[Exploring Korea] On the Discourse of Comfort Women

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Recently, the International Strategy Center hosted a lecture given by the brilliant Professor Han Hong-gu. The lecture was titled, “South Korea-Japan Relations and Sexual Slavery by the Japanese Imperial Army.” Straight away, the title indicates controversy, since Japanese imperialism and sexual slavery are two of the darkest shadows in Korean history. Sexual slavery was sponsored and regulated by the government during wartime. Its purpose was to boost soldiers’ morale and to prevent the spread of sexually transmitted diseases. Hearing about this very abstract description of organized sexual slavery is uncomfortable enough in itself, however, since specific concrete events unfolded, we also have to investigate further and ask: Which governments were involved? Which women were enslaved? What kinds of trauma did they have to suffer? When did sexual slavery begin and end? How does current discourse on sexual slavery shape the framework in which we understand this issue? Most importantly, what actions are being taken to apologize to sexual slavery victims, and what steps are being pursued to prevent sexual slavery from reoccurring?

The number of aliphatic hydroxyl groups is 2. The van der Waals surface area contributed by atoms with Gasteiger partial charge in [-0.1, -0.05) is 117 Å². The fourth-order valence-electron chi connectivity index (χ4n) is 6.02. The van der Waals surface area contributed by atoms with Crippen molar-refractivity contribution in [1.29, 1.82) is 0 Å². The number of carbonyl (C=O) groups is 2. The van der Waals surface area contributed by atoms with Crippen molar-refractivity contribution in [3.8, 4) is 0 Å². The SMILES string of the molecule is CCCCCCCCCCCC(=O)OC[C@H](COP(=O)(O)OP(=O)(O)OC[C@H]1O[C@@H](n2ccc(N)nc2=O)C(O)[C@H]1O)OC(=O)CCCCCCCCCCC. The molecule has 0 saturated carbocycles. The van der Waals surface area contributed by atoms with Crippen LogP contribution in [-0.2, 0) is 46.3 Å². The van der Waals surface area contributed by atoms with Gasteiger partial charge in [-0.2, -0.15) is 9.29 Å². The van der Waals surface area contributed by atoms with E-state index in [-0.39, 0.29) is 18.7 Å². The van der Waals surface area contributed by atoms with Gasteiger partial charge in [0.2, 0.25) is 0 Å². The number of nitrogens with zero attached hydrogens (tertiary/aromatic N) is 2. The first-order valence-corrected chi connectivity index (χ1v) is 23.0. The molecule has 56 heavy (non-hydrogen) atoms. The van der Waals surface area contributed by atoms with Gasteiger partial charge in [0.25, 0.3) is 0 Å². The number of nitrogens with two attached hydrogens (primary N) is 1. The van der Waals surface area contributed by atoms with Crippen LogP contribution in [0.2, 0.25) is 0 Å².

In particular, the sexual slavery issue revolves around comfort women, or the women initially enslaved as sex workers by the Japanese imperial government. (Hence, the second half of the lecture’s title: “Sexual Slavery by the Japanese Imperial Army.”) What I’ve found is that the comfort women issue is incredibly difficult to discuss. While discourse about comfort women mostly focuses on demanding accountability from the Japanese government, such discussion also inadvertently reveals cleavages in Korean society. If we understand sexual slavery as a dark shadow in Korean history, it is also appropriate to say that the degree of darkness of a historical shadow always exposes how much that history lingers and pervades modern-day cultural identity and political relations. If the Korean people no longer had a stake in this matter, the shadow wouldn’t be so haunting.